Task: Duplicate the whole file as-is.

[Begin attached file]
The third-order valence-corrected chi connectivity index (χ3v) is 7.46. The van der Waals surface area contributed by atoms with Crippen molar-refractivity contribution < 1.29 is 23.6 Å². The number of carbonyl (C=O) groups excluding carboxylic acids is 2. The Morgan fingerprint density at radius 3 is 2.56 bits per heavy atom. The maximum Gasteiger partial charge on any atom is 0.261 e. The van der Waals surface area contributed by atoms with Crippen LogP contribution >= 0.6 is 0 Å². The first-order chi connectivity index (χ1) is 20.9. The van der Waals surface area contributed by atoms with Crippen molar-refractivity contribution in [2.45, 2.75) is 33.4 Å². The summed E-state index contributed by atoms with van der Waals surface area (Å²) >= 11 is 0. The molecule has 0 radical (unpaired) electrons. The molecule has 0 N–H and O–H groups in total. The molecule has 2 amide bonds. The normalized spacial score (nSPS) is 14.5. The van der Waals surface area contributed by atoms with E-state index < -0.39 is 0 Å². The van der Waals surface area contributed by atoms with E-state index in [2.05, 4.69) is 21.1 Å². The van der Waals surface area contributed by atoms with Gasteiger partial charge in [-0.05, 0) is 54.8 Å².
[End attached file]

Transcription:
The third-order valence-corrected chi connectivity index (χ3v) is 7.46. The van der Waals surface area contributed by atoms with Crippen molar-refractivity contribution < 1.29 is 23.6 Å². The number of carbonyl (C=O) groups excluding carboxylic acids is 2. The Morgan fingerprint density at radius 3 is 2.56 bits per heavy atom. The maximum Gasteiger partial charge on any atom is 0.261 e. The van der Waals surface area contributed by atoms with Crippen LogP contribution >= 0.6 is 0 Å². The first-order chi connectivity index (χ1) is 20.9. The van der Waals surface area contributed by atoms with Crippen molar-refractivity contribution in [2.45, 2.75) is 33.4 Å². The summed E-state index contributed by atoms with van der Waals surface area (Å²) >= 11 is 0. The molecule has 0 radical (unpaired) electrons. The molecule has 0 N–H and O–H groups in total. The molecule has 2 amide bonds. The normalized spacial score (nSPS) is 14.5. The van der Waals surface area contributed by atoms with E-state index < -0.39 is 0 Å². The van der Waals surface area contributed by atoms with E-state index in [2.05, 4.69) is 21.1 Å². The van der Waals surface area contributed by atoms with Gasteiger partial charge in [-0.05, 0) is 54.8 Å².